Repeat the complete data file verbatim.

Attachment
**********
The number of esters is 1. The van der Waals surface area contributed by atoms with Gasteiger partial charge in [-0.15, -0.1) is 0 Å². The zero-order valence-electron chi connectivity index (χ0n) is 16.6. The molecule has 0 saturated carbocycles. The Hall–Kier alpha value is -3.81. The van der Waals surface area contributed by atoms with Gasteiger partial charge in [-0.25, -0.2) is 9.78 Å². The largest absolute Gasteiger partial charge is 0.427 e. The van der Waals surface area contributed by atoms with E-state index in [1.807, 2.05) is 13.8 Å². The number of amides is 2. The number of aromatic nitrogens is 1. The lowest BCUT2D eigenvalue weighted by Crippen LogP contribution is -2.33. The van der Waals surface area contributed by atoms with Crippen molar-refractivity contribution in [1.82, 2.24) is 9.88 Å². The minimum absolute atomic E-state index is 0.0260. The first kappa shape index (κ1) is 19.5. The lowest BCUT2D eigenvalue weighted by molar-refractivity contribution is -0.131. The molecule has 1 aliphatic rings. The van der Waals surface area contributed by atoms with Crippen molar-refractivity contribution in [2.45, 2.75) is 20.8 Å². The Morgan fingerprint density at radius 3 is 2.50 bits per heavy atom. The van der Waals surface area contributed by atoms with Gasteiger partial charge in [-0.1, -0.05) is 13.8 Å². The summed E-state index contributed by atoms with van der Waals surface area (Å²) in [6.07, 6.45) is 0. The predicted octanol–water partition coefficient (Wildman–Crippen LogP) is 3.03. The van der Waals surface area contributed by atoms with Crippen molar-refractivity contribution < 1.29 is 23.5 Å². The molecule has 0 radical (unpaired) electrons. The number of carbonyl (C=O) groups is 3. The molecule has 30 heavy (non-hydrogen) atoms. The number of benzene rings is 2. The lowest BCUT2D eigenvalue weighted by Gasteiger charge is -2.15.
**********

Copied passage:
The number of esters is 1. The van der Waals surface area contributed by atoms with Gasteiger partial charge in [-0.15, -0.1) is 0 Å². The zero-order valence-electron chi connectivity index (χ0n) is 16.6. The molecule has 0 saturated carbocycles. The Hall–Kier alpha value is -3.81. The van der Waals surface area contributed by atoms with Gasteiger partial charge in [-0.25, -0.2) is 9.78 Å². The largest absolute Gasteiger partial charge is 0.427 e. The van der Waals surface area contributed by atoms with E-state index in [1.807, 2.05) is 13.8 Å². The number of amides is 2. The number of aromatic nitrogens is 1. The lowest BCUT2D eigenvalue weighted by Crippen LogP contribution is -2.33. The van der Waals surface area contributed by atoms with Crippen molar-refractivity contribution in [1.82, 2.24) is 9.88 Å². The minimum absolute atomic E-state index is 0.0260. The first kappa shape index (κ1) is 19.5. The lowest BCUT2D eigenvalue weighted by molar-refractivity contribution is -0.131. The molecule has 1 aliphatic rings. The van der Waals surface area contributed by atoms with Crippen molar-refractivity contribution in [2.45, 2.75) is 20.8 Å². The Morgan fingerprint density at radius 3 is 2.50 bits per heavy atom. The van der Waals surface area contributed by atoms with Gasteiger partial charge in [-0.1, -0.05) is 13.8 Å². The summed E-state index contributed by atoms with van der Waals surface area (Å²) in [6.07, 6.45) is 0. The predicted octanol–water partition coefficient (Wildman–Crippen LogP) is 3.03. The van der Waals surface area contributed by atoms with Crippen molar-refractivity contribution < 1.29 is 23.5 Å². The molecule has 0 radical (unpaired) electrons. The number of carbonyl (C=O) groups is 3. The molecule has 30 heavy (non-hydrogen) atoms. The number of benzene rings is 2. The lowest BCUT2D eigenvalue weighted by Gasteiger charge is -2.15.